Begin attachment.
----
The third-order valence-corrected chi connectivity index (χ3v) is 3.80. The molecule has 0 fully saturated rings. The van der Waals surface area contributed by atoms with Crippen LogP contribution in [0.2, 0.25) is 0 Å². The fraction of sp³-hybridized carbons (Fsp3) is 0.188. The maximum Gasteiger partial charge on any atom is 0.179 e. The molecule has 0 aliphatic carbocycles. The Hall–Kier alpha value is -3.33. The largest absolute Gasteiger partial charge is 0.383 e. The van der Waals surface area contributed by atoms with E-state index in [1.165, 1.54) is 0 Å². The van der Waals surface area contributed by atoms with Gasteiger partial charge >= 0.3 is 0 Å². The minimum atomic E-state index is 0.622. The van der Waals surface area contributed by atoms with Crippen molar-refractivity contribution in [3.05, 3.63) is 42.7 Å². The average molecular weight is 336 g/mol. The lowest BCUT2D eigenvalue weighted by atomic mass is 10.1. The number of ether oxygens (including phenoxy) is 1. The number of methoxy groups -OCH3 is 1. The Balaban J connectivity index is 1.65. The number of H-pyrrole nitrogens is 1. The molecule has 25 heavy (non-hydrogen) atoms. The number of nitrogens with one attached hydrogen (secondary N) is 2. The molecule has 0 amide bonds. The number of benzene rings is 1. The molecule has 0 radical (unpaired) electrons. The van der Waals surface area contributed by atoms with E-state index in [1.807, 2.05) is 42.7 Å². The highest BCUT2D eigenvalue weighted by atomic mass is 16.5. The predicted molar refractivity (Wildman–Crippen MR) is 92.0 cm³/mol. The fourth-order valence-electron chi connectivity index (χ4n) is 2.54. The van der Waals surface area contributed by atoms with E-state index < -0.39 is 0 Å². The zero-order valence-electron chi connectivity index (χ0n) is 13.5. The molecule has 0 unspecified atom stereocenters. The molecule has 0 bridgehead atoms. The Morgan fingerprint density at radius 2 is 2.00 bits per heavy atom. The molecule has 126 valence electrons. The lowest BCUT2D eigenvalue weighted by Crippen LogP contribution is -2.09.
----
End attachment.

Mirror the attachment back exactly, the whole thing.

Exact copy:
The third-order valence-corrected chi connectivity index (χ3v) is 3.80. The molecule has 0 fully saturated rings. The van der Waals surface area contributed by atoms with Crippen LogP contribution in [0.2, 0.25) is 0 Å². The fraction of sp³-hybridized carbons (Fsp3) is 0.188. The maximum Gasteiger partial charge on any atom is 0.179 e. The molecule has 0 aliphatic carbocycles. The Hall–Kier alpha value is -3.33. The largest absolute Gasteiger partial charge is 0.383 e. The van der Waals surface area contributed by atoms with E-state index in [1.165, 1.54) is 0 Å². The van der Waals surface area contributed by atoms with Gasteiger partial charge >= 0.3 is 0 Å². The minimum atomic E-state index is 0.622. The van der Waals surface area contributed by atoms with Crippen molar-refractivity contribution in [3.05, 3.63) is 42.7 Å². The average molecular weight is 336 g/mol. The lowest BCUT2D eigenvalue weighted by atomic mass is 10.1. The number of ether oxygens (including phenoxy) is 1. The number of methoxy groups -OCH3 is 1. The Balaban J connectivity index is 1.65. The number of H-pyrrole nitrogens is 1. The molecule has 25 heavy (non-hydrogen) atoms. The number of nitrogens with one attached hydrogen (secondary N) is 2. The molecule has 0 amide bonds. The number of benzene rings is 1. The molecule has 0 radical (unpaired) electrons. The van der Waals surface area contributed by atoms with E-state index in [1.807, 2.05) is 42.7 Å². The highest BCUT2D eigenvalue weighted by atomic mass is 16.5. The predicted molar refractivity (Wildman–Crippen MR) is 92.0 cm³/mol. The fourth-order valence-electron chi connectivity index (χ4n) is 2.54. The van der Waals surface area contributed by atoms with E-state index < -0.39 is 0 Å². The zero-order valence-electron chi connectivity index (χ0n) is 13.5. The molecule has 0 unspecified atom stereocenters. The molecule has 0 bridgehead atoms. The Morgan fingerprint density at radius 2 is 2.00 bits per heavy atom. The molecule has 126 valence electrons. The lowest BCUT2D eigenvalue weighted by Crippen LogP contribution is -2.09.